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Paul J. Mooney
Beijing, China
American freelance journalist based in Beijing
Interests: China, Taiwan, human rights, social issues, politics.
Recent Activity
Liu Xiaobo, a Chinese intellectual who won the Nobel Peace Prize in 2010, is serving an 11-year prison sentence in China on charges of "subversion of state power." The real reason, however, was Liu's role in drafting Charter '08, a document inspired by Charter 77, drafted 30 years earlier in... Continue reading
Posted Jan 19, 2012 at China Blues
When a dog is cornered it tends to bark ridiculously. I was reminded of this when reading the Global Times editorial of January 11, 2012 concerning another three Tibetans who have committed self-immolations in recent days. How else can we interpret its effort to blatantly ignore the real cause of... Continue reading
Reblogged Jan 15, 2012 at China Blues
Below is my rough translation of a letter by Geng ... Continue reading
Posted Jan 15, 2012 at China Blues
Free Tibet reports that two Tibetans comitted self-immolations today, the first such acts for 2012. So far, 14 people have done this since last year, with a total of 15 since 2009. 6 January 2012 Fiery Tibetan protests will continue until the West acts The first self-immolations of 2012 took... Continue reading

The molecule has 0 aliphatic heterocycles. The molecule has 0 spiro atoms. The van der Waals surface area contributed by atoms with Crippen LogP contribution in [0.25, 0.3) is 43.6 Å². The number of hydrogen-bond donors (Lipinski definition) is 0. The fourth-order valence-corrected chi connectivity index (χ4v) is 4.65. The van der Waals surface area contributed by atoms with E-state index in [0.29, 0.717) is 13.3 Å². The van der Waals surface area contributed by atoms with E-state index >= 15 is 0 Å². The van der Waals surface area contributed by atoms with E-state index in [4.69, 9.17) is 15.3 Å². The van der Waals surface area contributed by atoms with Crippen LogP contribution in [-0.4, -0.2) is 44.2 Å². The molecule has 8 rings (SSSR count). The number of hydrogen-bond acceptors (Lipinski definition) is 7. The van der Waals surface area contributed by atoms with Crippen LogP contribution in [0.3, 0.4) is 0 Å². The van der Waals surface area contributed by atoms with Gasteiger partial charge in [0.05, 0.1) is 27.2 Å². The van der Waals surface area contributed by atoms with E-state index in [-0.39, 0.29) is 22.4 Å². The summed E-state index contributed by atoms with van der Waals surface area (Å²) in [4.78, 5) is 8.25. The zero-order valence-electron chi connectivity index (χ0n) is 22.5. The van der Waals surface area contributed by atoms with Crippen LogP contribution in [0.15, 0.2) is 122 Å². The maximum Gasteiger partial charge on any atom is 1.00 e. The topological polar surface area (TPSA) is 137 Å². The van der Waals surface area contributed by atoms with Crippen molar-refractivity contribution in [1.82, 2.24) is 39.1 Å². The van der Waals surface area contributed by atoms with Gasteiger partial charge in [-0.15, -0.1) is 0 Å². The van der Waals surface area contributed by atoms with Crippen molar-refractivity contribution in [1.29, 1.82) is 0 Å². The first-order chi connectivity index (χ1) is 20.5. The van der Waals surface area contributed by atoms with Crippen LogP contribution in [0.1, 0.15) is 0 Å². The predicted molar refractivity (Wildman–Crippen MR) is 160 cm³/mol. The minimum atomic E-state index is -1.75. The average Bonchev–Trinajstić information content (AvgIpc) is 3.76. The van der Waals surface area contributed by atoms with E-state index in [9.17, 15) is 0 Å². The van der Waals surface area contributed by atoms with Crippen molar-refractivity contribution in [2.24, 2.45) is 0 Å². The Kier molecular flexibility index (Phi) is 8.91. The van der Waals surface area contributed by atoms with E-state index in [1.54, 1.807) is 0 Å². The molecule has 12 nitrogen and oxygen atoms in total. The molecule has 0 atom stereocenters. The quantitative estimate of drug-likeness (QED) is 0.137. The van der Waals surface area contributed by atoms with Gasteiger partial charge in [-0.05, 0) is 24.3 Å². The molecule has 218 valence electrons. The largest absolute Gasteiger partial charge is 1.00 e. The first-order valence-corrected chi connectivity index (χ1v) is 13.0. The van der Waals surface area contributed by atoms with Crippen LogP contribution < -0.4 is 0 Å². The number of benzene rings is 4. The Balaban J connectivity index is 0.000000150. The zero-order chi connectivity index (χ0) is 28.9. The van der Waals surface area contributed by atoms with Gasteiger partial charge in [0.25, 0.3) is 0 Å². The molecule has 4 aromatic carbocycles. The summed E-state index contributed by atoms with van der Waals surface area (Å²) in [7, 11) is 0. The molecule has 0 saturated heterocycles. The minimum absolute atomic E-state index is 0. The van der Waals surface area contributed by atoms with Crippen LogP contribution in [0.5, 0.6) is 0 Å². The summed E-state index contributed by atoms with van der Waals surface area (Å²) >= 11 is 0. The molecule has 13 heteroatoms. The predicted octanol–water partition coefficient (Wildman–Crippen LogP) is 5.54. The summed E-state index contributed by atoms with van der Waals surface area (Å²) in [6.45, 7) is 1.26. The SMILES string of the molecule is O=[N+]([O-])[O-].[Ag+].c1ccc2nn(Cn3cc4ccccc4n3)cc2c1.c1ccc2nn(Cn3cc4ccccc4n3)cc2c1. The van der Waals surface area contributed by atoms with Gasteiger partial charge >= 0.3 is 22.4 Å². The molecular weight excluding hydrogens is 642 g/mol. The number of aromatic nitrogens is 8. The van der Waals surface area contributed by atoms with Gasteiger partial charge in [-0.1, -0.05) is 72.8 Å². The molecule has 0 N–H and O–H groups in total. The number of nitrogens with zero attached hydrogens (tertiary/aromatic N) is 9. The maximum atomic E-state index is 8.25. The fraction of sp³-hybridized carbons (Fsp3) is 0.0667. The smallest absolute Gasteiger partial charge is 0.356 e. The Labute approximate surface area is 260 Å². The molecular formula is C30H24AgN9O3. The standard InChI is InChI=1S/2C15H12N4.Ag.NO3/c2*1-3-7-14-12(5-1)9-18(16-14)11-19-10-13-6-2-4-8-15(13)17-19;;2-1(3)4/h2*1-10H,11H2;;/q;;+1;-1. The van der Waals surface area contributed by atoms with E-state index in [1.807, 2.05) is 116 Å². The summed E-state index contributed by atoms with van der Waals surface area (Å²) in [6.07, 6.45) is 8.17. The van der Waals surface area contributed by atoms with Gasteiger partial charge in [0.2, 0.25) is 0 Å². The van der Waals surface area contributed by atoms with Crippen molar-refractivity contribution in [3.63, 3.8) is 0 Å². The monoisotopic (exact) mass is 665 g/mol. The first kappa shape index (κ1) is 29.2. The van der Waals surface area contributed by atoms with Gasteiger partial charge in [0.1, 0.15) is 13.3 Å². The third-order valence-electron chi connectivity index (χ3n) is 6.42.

Posted Jan 6, 2012 at China Blues
On January 1, 2012, Geng He wrote a very moving le... Continue reading
Posted Jan 3, 2012 at China Blues
Paul J. Mooney is now following eileen eats
Dec 31, 2011
人类的良心——哈维尔先生永垂不朽! via He... Continue reading
Reblogged Dec 27, 2011 at China Blues
Vaclav Havel, the Conscience of Humanity by Signers of Charter 08 in China News of the passing on December 18, 2011, of Vaclav Havel, the distinguished playwright and moving force behind “Charter 77,” brought shock and pain to Chinese citizens who three years earlier had signed Charter 08, a manifesto... Continue reading
Posted Dec 24, 2011 at China Blues
Last Friday, China's state-run news media announced that human rights lawyer Gao Zhisheng would return to prison to complete his full three-year sentence, supposedly because he violated the terms of his probation. The news was a surprise because the police have illegally detained Mr. Gao for the last 20 months,... Continue reading
Reblogged Dec 22, 2011 at China Blues
Wang Lihong (王荔蕻), a rights activist and citizen j... Continue reading
Posted Dec 21, 2011 at China Blues
There have long been rumors floating around Twitter that he may have passed away, or else, that he was beaten so bad that he could not be shown. No one has seen or heard from him directly since April, 2010. Right now, no one even knows where he is, despite the Xinhua report that he's being returned to prison.
Human rights lawyer Gao Zhisheng, who has been held incommunicado by the Chinese authorities for the past 20 months, has been sent back to jail, according to a report on December 16 by the official Xinhua News Agency. The news comes just several days before Gao would have finished his... Continue reading
Posted Dec 17, 2011 at China Blues
Category: Duration: (00:22:06)Uploaded: 2011-12-07 06:01:11 via This very disturbing video, apparently shot by a police officer, or someone trusted by the police, shows a brutal roundup of rural Tibetans in 2008 by a roving band of heavily armed police. Continue reading
Reblogged Dec 7, 2011 at China Blues
Tibetans Burn for Their Faith and Freedom, which p... Continue reading